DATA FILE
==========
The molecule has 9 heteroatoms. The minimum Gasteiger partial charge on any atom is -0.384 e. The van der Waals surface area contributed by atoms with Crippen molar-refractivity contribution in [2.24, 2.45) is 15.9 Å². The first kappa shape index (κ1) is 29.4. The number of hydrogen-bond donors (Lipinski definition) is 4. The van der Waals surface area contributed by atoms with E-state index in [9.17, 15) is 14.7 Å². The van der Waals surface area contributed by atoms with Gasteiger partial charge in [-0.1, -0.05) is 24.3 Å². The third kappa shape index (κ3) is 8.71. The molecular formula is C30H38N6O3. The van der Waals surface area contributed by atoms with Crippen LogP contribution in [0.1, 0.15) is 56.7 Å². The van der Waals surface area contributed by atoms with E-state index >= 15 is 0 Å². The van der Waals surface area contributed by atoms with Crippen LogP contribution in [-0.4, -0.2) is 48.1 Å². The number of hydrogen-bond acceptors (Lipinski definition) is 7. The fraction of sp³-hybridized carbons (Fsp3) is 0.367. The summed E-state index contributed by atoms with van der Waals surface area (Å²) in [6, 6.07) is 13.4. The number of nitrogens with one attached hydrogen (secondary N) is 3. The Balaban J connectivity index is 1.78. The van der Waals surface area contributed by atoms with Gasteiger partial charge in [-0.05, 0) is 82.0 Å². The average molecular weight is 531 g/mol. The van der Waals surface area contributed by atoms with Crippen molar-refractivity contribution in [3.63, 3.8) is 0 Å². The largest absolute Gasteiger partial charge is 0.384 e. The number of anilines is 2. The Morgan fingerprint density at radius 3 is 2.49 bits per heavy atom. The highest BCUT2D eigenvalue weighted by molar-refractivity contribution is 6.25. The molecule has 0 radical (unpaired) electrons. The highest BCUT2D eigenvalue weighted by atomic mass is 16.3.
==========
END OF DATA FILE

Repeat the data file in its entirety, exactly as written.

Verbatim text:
The molecule has 9 heteroatoms. The minimum Gasteiger partial charge on any atom is -0.384 e. The van der Waals surface area contributed by atoms with Crippen molar-refractivity contribution in [2.24, 2.45) is 15.9 Å². The first kappa shape index (κ1) is 29.4. The number of hydrogen-bond donors (Lipinski definition) is 4. The van der Waals surface area contributed by atoms with E-state index in [9.17, 15) is 14.7 Å². The van der Waals surface area contributed by atoms with Gasteiger partial charge in [-0.1, -0.05) is 24.3 Å². The third kappa shape index (κ3) is 8.71. The molecular formula is C30H38N6O3. The van der Waals surface area contributed by atoms with Crippen LogP contribution in [0.1, 0.15) is 56.7 Å². The van der Waals surface area contributed by atoms with E-state index >= 15 is 0 Å². The van der Waals surface area contributed by atoms with Crippen LogP contribution in [-0.4, -0.2) is 48.1 Å². The number of hydrogen-bond acceptors (Lipinski definition) is 7. The fraction of sp³-hybridized carbons (Fsp3) is 0.367. The summed E-state index contributed by atoms with van der Waals surface area (Å²) in [6, 6.07) is 13.4. The number of nitrogens with one attached hydrogen (secondary N) is 3. The Balaban J connectivity index is 1.78. The van der Waals surface area contributed by atoms with Gasteiger partial charge in [-0.05, 0) is 82.0 Å². The average molecular weight is 531 g/mol. The van der Waals surface area contributed by atoms with Crippen molar-refractivity contribution in [3.63, 3.8) is 0 Å². The largest absolute Gasteiger partial charge is 0.384 e. The number of anilines is 2. The Morgan fingerprint density at radius 3 is 2.49 bits per heavy atom. The highest BCUT2D eigenvalue weighted by molar-refractivity contribution is 6.25. The molecule has 0 radical (unpaired) electrons. The highest BCUT2D eigenvalue weighted by atomic mass is 16.3.